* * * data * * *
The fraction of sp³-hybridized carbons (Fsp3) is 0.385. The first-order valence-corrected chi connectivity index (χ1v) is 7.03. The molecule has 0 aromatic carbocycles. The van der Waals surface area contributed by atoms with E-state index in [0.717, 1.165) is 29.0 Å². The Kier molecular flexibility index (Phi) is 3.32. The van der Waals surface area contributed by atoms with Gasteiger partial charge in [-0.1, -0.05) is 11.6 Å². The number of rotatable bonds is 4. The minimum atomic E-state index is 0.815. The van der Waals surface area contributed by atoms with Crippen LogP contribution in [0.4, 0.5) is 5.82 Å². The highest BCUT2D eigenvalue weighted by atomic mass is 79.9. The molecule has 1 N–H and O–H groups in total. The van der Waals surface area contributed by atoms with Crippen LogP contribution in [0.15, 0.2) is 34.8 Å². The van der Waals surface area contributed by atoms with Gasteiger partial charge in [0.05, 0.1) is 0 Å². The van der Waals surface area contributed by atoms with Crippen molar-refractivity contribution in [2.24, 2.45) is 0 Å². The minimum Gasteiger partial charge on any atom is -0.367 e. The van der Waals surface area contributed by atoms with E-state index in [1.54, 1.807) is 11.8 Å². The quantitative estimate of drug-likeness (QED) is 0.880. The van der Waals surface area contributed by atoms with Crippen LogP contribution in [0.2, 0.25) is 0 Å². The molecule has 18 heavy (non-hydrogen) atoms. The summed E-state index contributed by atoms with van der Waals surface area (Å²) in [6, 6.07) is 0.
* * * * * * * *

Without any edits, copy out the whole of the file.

The fraction of sp³-hybridized carbons (Fsp3) is 0.385. The first-order valence-corrected chi connectivity index (χ1v) is 7.03. The molecule has 0 aromatic carbocycles. The van der Waals surface area contributed by atoms with E-state index in [0.717, 1.165) is 29.0 Å². The Kier molecular flexibility index (Phi) is 3.32. The van der Waals surface area contributed by atoms with Gasteiger partial charge in [-0.1, -0.05) is 11.6 Å². The number of rotatable bonds is 4. The minimum atomic E-state index is 0.815. The van der Waals surface area contributed by atoms with Crippen LogP contribution in [0.4, 0.5) is 5.82 Å². The highest BCUT2D eigenvalue weighted by atomic mass is 79.9. The molecule has 1 N–H and O–H groups in total. The van der Waals surface area contributed by atoms with Crippen LogP contribution in [0.15, 0.2) is 34.8 Å². The van der Waals surface area contributed by atoms with Gasteiger partial charge in [0.05, 0.1) is 0 Å². The van der Waals surface area contributed by atoms with Crippen molar-refractivity contribution in [2.24, 2.45) is 0 Å². The minimum Gasteiger partial charge on any atom is -0.367 e. The van der Waals surface area contributed by atoms with E-state index in [1.54, 1.807) is 11.8 Å². The quantitative estimate of drug-likeness (QED) is 0.880. The van der Waals surface area contributed by atoms with Crippen LogP contribution in [0.2, 0.25) is 0 Å². The molecule has 18 heavy (non-hydrogen) atoms. The summed E-state index contributed by atoms with van der Waals surface area (Å²) in [6, 6.07) is 0.